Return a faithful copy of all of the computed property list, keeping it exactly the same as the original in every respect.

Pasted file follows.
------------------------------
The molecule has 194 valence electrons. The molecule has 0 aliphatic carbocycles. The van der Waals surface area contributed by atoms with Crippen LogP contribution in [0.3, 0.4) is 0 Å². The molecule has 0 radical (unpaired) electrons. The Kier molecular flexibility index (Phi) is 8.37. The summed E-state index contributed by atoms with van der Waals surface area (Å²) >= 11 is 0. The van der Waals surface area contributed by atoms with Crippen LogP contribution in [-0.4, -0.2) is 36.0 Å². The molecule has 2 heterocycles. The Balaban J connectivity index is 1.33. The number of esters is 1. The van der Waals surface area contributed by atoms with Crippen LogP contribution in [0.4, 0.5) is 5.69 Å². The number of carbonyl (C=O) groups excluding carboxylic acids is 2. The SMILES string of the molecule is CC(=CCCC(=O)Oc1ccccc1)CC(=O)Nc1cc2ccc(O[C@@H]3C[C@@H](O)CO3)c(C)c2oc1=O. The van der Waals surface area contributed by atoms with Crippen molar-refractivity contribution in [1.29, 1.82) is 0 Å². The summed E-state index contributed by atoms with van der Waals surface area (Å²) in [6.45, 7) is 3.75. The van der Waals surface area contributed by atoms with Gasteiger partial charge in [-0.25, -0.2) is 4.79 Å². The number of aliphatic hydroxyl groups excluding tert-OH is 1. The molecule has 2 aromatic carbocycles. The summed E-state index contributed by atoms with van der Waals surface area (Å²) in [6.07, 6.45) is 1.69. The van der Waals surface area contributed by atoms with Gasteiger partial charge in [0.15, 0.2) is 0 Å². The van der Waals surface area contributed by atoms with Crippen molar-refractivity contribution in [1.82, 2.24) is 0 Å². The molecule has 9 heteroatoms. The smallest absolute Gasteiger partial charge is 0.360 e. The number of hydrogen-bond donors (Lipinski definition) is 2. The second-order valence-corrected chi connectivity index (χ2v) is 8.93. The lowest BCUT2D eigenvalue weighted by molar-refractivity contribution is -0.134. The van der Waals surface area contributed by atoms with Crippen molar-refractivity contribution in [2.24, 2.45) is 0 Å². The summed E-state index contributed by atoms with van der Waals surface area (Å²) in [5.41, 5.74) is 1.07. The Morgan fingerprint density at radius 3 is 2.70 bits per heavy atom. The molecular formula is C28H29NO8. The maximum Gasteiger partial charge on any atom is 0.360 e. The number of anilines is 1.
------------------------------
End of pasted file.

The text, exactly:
The molecule has 194 valence electrons. The molecule has 0 aliphatic carbocycles. The van der Waals surface area contributed by atoms with Crippen LogP contribution in [0.3, 0.4) is 0 Å². The molecule has 0 radical (unpaired) electrons. The Kier molecular flexibility index (Phi) is 8.37. The summed E-state index contributed by atoms with van der Waals surface area (Å²) >= 11 is 0. The van der Waals surface area contributed by atoms with Crippen LogP contribution in [-0.4, -0.2) is 36.0 Å². The molecule has 2 heterocycles. The Balaban J connectivity index is 1.33. The number of esters is 1. The van der Waals surface area contributed by atoms with Crippen LogP contribution in [0.4, 0.5) is 5.69 Å². The number of carbonyl (C=O) groups excluding carboxylic acids is 2. The SMILES string of the molecule is CC(=CCCC(=O)Oc1ccccc1)CC(=O)Nc1cc2ccc(O[C@@H]3C[C@@H](O)CO3)c(C)c2oc1=O. The van der Waals surface area contributed by atoms with Crippen molar-refractivity contribution in [1.29, 1.82) is 0 Å². The summed E-state index contributed by atoms with van der Waals surface area (Å²) in [6.45, 7) is 3.75. The van der Waals surface area contributed by atoms with Gasteiger partial charge in [-0.25, -0.2) is 4.79 Å². The number of aliphatic hydroxyl groups excluding tert-OH is 1. The molecule has 2 aromatic carbocycles. The summed E-state index contributed by atoms with van der Waals surface area (Å²) in [6.07, 6.45) is 1.69. The van der Waals surface area contributed by atoms with Gasteiger partial charge in [0.15, 0.2) is 0 Å². The van der Waals surface area contributed by atoms with Crippen molar-refractivity contribution in [1.82, 2.24) is 0 Å². The molecule has 9 heteroatoms. The smallest absolute Gasteiger partial charge is 0.360 e. The number of hydrogen-bond donors (Lipinski definition) is 2. The second-order valence-corrected chi connectivity index (χ2v) is 8.93. The lowest BCUT2D eigenvalue weighted by molar-refractivity contribution is -0.134. The van der Waals surface area contributed by atoms with Crippen molar-refractivity contribution in [2.24, 2.45) is 0 Å². The summed E-state index contributed by atoms with van der Waals surface area (Å²) in [5.41, 5.74) is 1.07. The Morgan fingerprint density at radius 3 is 2.70 bits per heavy atom. The molecular formula is C28H29NO8. The maximum Gasteiger partial charge on any atom is 0.360 e. The number of anilines is 1.